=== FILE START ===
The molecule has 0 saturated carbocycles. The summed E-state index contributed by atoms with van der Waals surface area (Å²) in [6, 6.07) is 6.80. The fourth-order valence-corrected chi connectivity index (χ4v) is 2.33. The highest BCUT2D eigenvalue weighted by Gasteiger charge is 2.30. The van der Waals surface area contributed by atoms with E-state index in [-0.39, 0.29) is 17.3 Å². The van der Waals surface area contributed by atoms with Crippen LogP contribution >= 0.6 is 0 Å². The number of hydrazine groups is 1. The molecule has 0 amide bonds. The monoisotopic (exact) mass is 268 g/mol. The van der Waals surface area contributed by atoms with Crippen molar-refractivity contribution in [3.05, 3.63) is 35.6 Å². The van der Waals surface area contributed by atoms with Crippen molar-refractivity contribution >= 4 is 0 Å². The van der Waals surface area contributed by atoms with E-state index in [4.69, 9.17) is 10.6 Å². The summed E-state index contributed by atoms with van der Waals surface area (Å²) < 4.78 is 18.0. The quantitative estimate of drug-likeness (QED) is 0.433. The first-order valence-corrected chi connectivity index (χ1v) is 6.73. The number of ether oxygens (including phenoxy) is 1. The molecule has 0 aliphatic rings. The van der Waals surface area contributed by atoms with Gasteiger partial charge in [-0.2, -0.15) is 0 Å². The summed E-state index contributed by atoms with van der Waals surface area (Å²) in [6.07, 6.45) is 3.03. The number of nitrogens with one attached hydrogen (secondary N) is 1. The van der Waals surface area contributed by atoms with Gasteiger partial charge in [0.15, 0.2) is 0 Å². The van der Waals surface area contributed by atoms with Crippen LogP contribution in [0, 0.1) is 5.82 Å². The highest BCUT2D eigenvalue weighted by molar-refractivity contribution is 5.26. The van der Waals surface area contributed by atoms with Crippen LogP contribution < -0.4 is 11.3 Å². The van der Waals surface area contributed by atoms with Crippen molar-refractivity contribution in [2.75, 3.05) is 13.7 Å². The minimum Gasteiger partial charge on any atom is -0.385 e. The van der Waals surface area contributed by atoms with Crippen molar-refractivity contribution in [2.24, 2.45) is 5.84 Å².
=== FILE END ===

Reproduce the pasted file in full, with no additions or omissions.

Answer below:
The molecule has 0 saturated carbocycles. The summed E-state index contributed by atoms with van der Waals surface area (Å²) in [6, 6.07) is 6.80. The fourth-order valence-corrected chi connectivity index (χ4v) is 2.33. The highest BCUT2D eigenvalue weighted by Gasteiger charge is 2.30. The van der Waals surface area contributed by atoms with E-state index in [-0.39, 0.29) is 17.3 Å². The van der Waals surface area contributed by atoms with Crippen LogP contribution >= 0.6 is 0 Å². The number of hydrazine groups is 1. The molecule has 0 amide bonds. The monoisotopic (exact) mass is 268 g/mol. The van der Waals surface area contributed by atoms with Crippen molar-refractivity contribution in [3.05, 3.63) is 35.6 Å². The van der Waals surface area contributed by atoms with Crippen molar-refractivity contribution >= 4 is 0 Å². The van der Waals surface area contributed by atoms with E-state index in [4.69, 9.17) is 10.6 Å². The summed E-state index contributed by atoms with van der Waals surface area (Å²) < 4.78 is 18.0. The quantitative estimate of drug-likeness (QED) is 0.433. The first-order valence-corrected chi connectivity index (χ1v) is 6.73. The number of ether oxygens (including phenoxy) is 1. The molecule has 0 aliphatic rings. The van der Waals surface area contributed by atoms with Gasteiger partial charge in [-0.2, -0.15) is 0 Å². The summed E-state index contributed by atoms with van der Waals surface area (Å²) in [6.07, 6.45) is 3.03. The number of nitrogens with one attached hydrogen (secondary N) is 1. The van der Waals surface area contributed by atoms with Gasteiger partial charge in [0.15, 0.2) is 0 Å². The van der Waals surface area contributed by atoms with Crippen LogP contribution in [0, 0.1) is 5.82 Å². The highest BCUT2D eigenvalue weighted by molar-refractivity contribution is 5.26. The van der Waals surface area contributed by atoms with Crippen LogP contribution < -0.4 is 11.3 Å². The van der Waals surface area contributed by atoms with Crippen molar-refractivity contribution in [2.75, 3.05) is 13.7 Å². The minimum Gasteiger partial charge on any atom is -0.385 e. The van der Waals surface area contributed by atoms with Crippen molar-refractivity contribution in [2.24, 2.45) is 5.84 Å².